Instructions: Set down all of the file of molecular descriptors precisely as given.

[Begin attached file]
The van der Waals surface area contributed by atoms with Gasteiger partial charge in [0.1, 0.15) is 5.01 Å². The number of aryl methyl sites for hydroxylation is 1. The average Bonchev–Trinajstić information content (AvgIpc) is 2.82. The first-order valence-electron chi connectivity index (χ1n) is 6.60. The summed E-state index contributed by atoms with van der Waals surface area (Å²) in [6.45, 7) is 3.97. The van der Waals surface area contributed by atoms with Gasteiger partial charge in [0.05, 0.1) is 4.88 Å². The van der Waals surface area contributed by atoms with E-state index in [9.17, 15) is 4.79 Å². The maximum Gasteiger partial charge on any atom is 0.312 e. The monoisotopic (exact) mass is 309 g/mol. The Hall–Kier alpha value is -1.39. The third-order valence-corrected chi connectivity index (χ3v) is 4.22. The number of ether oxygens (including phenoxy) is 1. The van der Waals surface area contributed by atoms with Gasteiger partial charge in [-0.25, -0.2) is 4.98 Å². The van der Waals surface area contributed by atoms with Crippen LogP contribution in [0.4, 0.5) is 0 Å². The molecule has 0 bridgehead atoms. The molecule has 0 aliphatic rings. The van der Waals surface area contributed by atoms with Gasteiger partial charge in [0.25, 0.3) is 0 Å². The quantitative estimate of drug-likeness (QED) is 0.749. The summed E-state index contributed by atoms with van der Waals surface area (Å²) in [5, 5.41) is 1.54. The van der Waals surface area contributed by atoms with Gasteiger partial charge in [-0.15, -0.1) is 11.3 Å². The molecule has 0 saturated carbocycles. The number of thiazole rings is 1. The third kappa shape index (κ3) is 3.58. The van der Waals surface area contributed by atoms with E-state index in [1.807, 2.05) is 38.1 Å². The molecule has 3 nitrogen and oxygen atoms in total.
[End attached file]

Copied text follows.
The van der Waals surface area contributed by atoms with Gasteiger partial charge in [0.1, 0.15) is 5.01 Å². The number of aryl methyl sites for hydroxylation is 1. The average Bonchev–Trinajstić information content (AvgIpc) is 2.82. The first-order valence-electron chi connectivity index (χ1n) is 6.60. The summed E-state index contributed by atoms with van der Waals surface area (Å²) in [6.45, 7) is 3.97. The van der Waals surface area contributed by atoms with Gasteiger partial charge in [0.05, 0.1) is 4.88 Å². The van der Waals surface area contributed by atoms with E-state index in [9.17, 15) is 4.79 Å². The maximum Gasteiger partial charge on any atom is 0.312 e. The monoisotopic (exact) mass is 309 g/mol. The Hall–Kier alpha value is -1.39. The third-order valence-corrected chi connectivity index (χ3v) is 4.22. The number of ether oxygens (including phenoxy) is 1. The van der Waals surface area contributed by atoms with Gasteiger partial charge in [-0.25, -0.2) is 4.98 Å². The van der Waals surface area contributed by atoms with Crippen LogP contribution in [0.4, 0.5) is 0 Å². The molecule has 0 bridgehead atoms. The molecule has 0 aliphatic rings. The van der Waals surface area contributed by atoms with Gasteiger partial charge in [0.25, 0.3) is 0 Å². The quantitative estimate of drug-likeness (QED) is 0.749. The summed E-state index contributed by atoms with van der Waals surface area (Å²) in [5, 5.41) is 1.54. The van der Waals surface area contributed by atoms with Gasteiger partial charge in [-0.15, -0.1) is 11.3 Å². The molecule has 0 saturated carbocycles. The number of thiazole rings is 1. The third kappa shape index (κ3) is 3.58. The van der Waals surface area contributed by atoms with E-state index in [1.807, 2.05) is 38.1 Å². The molecule has 3 nitrogen and oxygen atoms in total.